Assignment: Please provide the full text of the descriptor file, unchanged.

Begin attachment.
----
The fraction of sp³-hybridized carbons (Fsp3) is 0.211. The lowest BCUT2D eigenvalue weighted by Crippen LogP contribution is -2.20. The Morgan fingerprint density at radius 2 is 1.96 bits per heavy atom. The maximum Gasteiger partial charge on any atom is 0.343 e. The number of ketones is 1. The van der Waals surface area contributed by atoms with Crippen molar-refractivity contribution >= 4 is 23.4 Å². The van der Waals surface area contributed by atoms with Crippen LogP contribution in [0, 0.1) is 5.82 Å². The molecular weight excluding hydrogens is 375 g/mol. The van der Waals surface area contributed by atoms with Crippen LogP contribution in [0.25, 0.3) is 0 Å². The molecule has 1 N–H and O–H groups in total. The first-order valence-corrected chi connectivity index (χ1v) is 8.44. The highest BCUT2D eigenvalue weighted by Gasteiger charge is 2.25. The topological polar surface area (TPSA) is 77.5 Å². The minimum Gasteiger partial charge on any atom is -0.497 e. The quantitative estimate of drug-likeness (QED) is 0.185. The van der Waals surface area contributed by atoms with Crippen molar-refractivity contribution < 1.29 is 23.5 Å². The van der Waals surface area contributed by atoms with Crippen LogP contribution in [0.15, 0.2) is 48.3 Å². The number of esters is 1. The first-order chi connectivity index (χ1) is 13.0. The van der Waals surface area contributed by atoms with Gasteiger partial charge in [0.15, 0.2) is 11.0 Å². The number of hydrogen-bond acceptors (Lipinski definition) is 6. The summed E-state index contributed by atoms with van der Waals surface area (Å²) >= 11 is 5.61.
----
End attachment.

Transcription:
The fraction of sp³-hybridized carbons (Fsp3) is 0.211. The lowest BCUT2D eigenvalue weighted by Crippen LogP contribution is -2.20. The Morgan fingerprint density at radius 2 is 1.96 bits per heavy atom. The maximum Gasteiger partial charge on any atom is 0.343 e. The number of ketones is 1. The van der Waals surface area contributed by atoms with Crippen molar-refractivity contribution >= 4 is 23.4 Å². The van der Waals surface area contributed by atoms with Crippen LogP contribution in [0, 0.1) is 5.82 Å². The molecular weight excluding hydrogens is 375 g/mol. The van der Waals surface area contributed by atoms with Crippen LogP contribution in [0.25, 0.3) is 0 Å². The molecule has 1 N–H and O–H groups in total. The first-order valence-corrected chi connectivity index (χ1v) is 8.44. The highest BCUT2D eigenvalue weighted by Gasteiger charge is 2.25. The topological polar surface area (TPSA) is 77.5 Å². The minimum Gasteiger partial charge on any atom is -0.497 e. The quantitative estimate of drug-likeness (QED) is 0.185. The van der Waals surface area contributed by atoms with Crippen molar-refractivity contribution < 1.29 is 23.5 Å². The van der Waals surface area contributed by atoms with Crippen LogP contribution in [0.15, 0.2) is 48.3 Å². The number of esters is 1. The first-order chi connectivity index (χ1) is 13.0. The van der Waals surface area contributed by atoms with Gasteiger partial charge in [0.15, 0.2) is 11.0 Å². The number of hydrogen-bond acceptors (Lipinski definition) is 6. The summed E-state index contributed by atoms with van der Waals surface area (Å²) >= 11 is 5.61.